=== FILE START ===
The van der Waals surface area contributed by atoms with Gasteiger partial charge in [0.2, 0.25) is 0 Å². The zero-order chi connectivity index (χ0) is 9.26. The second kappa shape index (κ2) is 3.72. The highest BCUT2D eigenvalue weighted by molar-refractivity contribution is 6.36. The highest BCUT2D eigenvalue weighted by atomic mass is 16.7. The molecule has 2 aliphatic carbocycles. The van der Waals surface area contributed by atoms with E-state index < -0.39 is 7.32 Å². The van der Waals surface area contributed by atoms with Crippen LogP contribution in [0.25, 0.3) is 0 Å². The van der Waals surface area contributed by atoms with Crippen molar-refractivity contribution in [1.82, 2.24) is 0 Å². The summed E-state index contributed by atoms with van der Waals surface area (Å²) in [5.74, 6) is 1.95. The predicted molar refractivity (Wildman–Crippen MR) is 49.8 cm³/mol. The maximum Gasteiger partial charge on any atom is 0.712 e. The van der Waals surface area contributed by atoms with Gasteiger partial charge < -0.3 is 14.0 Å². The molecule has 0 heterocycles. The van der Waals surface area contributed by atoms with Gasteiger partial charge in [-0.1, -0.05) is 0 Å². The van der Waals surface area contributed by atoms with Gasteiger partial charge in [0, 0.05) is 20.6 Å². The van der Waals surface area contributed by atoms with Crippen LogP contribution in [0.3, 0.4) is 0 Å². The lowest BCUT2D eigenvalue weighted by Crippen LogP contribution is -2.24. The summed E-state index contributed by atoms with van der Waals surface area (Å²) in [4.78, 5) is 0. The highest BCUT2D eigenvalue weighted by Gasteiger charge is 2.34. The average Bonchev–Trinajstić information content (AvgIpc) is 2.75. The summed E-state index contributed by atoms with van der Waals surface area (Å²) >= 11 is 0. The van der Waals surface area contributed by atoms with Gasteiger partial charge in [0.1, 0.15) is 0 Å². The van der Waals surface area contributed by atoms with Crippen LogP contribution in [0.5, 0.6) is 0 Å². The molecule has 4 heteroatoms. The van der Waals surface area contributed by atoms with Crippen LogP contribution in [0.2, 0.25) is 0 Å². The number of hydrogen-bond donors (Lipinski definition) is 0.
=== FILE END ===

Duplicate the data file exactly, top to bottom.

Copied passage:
The van der Waals surface area contributed by atoms with Gasteiger partial charge in [0.2, 0.25) is 0 Å². The zero-order chi connectivity index (χ0) is 9.26. The second kappa shape index (κ2) is 3.72. The highest BCUT2D eigenvalue weighted by molar-refractivity contribution is 6.36. The highest BCUT2D eigenvalue weighted by atomic mass is 16.7. The molecule has 2 aliphatic carbocycles. The van der Waals surface area contributed by atoms with E-state index < -0.39 is 7.32 Å². The van der Waals surface area contributed by atoms with Crippen LogP contribution in [0.25, 0.3) is 0 Å². The van der Waals surface area contributed by atoms with Crippen molar-refractivity contribution in [1.82, 2.24) is 0 Å². The summed E-state index contributed by atoms with van der Waals surface area (Å²) in [5.74, 6) is 1.95. The predicted molar refractivity (Wildman–Crippen MR) is 49.8 cm³/mol. The maximum Gasteiger partial charge on any atom is 0.712 e. The van der Waals surface area contributed by atoms with Gasteiger partial charge < -0.3 is 14.0 Å². The molecule has 0 heterocycles. The van der Waals surface area contributed by atoms with Gasteiger partial charge in [-0.1, -0.05) is 0 Å². The van der Waals surface area contributed by atoms with Gasteiger partial charge in [0, 0.05) is 20.6 Å². The van der Waals surface area contributed by atoms with Crippen LogP contribution in [0.3, 0.4) is 0 Å². The lowest BCUT2D eigenvalue weighted by Crippen LogP contribution is -2.24. The summed E-state index contributed by atoms with van der Waals surface area (Å²) in [4.78, 5) is 0. The highest BCUT2D eigenvalue weighted by Gasteiger charge is 2.34. The average Bonchev–Trinajstić information content (AvgIpc) is 2.75. The summed E-state index contributed by atoms with van der Waals surface area (Å²) >= 11 is 0. The van der Waals surface area contributed by atoms with Gasteiger partial charge in [0.1, 0.15) is 0 Å². The van der Waals surface area contributed by atoms with Crippen LogP contribution in [0.5, 0.6) is 0 Å². The molecule has 4 heteroatoms. The van der Waals surface area contributed by atoms with Crippen LogP contribution in [0.2, 0.25) is 0 Å². The number of hydrogen-bond donors (Lipinski definition) is 0.